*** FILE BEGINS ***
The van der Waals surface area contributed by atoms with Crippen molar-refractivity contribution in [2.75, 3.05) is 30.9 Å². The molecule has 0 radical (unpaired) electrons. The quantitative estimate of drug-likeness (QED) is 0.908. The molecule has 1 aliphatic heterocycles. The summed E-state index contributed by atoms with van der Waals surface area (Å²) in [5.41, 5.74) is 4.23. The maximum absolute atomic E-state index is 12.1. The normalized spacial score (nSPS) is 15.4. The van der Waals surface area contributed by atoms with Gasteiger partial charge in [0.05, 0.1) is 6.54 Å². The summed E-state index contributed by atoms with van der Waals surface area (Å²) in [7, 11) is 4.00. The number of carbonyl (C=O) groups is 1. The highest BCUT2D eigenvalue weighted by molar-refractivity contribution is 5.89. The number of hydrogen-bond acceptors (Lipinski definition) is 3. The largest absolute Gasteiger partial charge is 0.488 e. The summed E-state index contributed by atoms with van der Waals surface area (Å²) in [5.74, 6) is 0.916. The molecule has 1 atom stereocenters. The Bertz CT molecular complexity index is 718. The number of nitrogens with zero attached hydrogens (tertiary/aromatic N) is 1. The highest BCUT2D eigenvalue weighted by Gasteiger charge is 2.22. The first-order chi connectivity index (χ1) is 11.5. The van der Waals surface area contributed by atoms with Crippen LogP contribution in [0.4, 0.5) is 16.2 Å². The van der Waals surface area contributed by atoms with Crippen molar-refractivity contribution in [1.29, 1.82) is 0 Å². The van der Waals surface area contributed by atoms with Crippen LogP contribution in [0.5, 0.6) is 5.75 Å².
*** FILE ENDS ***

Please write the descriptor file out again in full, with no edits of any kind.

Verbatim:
The van der Waals surface area contributed by atoms with Crippen molar-refractivity contribution in [2.75, 3.05) is 30.9 Å². The molecule has 0 radical (unpaired) electrons. The quantitative estimate of drug-likeness (QED) is 0.908. The molecule has 1 aliphatic heterocycles. The summed E-state index contributed by atoms with van der Waals surface area (Å²) in [5.41, 5.74) is 4.23. The maximum absolute atomic E-state index is 12.1. The normalized spacial score (nSPS) is 15.4. The van der Waals surface area contributed by atoms with Gasteiger partial charge in [0.05, 0.1) is 6.54 Å². The summed E-state index contributed by atoms with van der Waals surface area (Å²) in [7, 11) is 4.00. The number of carbonyl (C=O) groups is 1. The highest BCUT2D eigenvalue weighted by molar-refractivity contribution is 5.89. The number of hydrogen-bond acceptors (Lipinski definition) is 3. The largest absolute Gasteiger partial charge is 0.488 e. The summed E-state index contributed by atoms with van der Waals surface area (Å²) in [5.74, 6) is 0.916. The molecule has 1 atom stereocenters. The Bertz CT molecular complexity index is 718. The number of nitrogens with zero attached hydrogens (tertiary/aromatic N) is 1. The highest BCUT2D eigenvalue weighted by Gasteiger charge is 2.22. The first-order chi connectivity index (χ1) is 11.5. The van der Waals surface area contributed by atoms with Crippen LogP contribution in [0.4, 0.5) is 16.2 Å². The van der Waals surface area contributed by atoms with Crippen molar-refractivity contribution in [1.29, 1.82) is 0 Å². The van der Waals surface area contributed by atoms with Crippen LogP contribution in [0.5, 0.6) is 5.75 Å².